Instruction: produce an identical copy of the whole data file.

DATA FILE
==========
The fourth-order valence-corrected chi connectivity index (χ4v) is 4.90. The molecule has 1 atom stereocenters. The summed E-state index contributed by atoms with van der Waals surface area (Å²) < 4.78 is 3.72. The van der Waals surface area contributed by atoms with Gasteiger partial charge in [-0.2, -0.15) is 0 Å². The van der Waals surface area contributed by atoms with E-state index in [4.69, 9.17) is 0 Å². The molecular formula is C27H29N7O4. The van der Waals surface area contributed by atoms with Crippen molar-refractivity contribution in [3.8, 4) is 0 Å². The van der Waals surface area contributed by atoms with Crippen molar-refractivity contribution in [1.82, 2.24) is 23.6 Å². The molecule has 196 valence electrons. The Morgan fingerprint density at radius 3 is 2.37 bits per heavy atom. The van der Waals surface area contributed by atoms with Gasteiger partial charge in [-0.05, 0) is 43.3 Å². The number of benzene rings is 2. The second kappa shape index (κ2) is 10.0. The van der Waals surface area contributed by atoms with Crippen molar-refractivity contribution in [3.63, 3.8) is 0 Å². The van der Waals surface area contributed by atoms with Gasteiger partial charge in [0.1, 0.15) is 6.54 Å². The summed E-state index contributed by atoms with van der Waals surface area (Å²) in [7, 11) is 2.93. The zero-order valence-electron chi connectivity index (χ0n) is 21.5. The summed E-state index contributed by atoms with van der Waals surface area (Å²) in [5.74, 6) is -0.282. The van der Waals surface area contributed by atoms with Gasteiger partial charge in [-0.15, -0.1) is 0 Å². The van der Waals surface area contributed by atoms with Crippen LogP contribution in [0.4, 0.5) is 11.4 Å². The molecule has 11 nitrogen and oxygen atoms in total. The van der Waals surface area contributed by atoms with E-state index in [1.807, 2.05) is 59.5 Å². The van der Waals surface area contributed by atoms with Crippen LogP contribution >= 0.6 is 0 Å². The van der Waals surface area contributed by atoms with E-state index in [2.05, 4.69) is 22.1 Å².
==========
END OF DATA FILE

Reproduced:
The fourth-order valence-corrected chi connectivity index (χ4v) is 4.90. The molecule has 1 atom stereocenters. The summed E-state index contributed by atoms with van der Waals surface area (Å²) < 4.78 is 3.72. The van der Waals surface area contributed by atoms with Gasteiger partial charge in [-0.2, -0.15) is 0 Å². The van der Waals surface area contributed by atoms with E-state index in [4.69, 9.17) is 0 Å². The molecular formula is C27H29N7O4. The van der Waals surface area contributed by atoms with Crippen molar-refractivity contribution in [3.8, 4) is 0 Å². The van der Waals surface area contributed by atoms with Crippen molar-refractivity contribution in [1.82, 2.24) is 23.6 Å². The molecule has 196 valence electrons. The Morgan fingerprint density at radius 3 is 2.37 bits per heavy atom. The van der Waals surface area contributed by atoms with Gasteiger partial charge in [-0.05, 0) is 43.3 Å². The number of benzene rings is 2. The second kappa shape index (κ2) is 10.0. The van der Waals surface area contributed by atoms with Crippen molar-refractivity contribution in [3.63, 3.8) is 0 Å². The van der Waals surface area contributed by atoms with Gasteiger partial charge in [0.1, 0.15) is 6.54 Å². The summed E-state index contributed by atoms with van der Waals surface area (Å²) in [7, 11) is 2.93. The zero-order valence-electron chi connectivity index (χ0n) is 21.5. The summed E-state index contributed by atoms with van der Waals surface area (Å²) in [5.74, 6) is -0.282. The van der Waals surface area contributed by atoms with Gasteiger partial charge in [-0.15, -0.1) is 0 Å². The van der Waals surface area contributed by atoms with Crippen LogP contribution in [0.4, 0.5) is 11.4 Å². The molecule has 11 nitrogen and oxygen atoms in total. The van der Waals surface area contributed by atoms with E-state index in [1.807, 2.05) is 59.5 Å². The van der Waals surface area contributed by atoms with Crippen LogP contribution >= 0.6 is 0 Å². The van der Waals surface area contributed by atoms with E-state index in [2.05, 4.69) is 22.1 Å².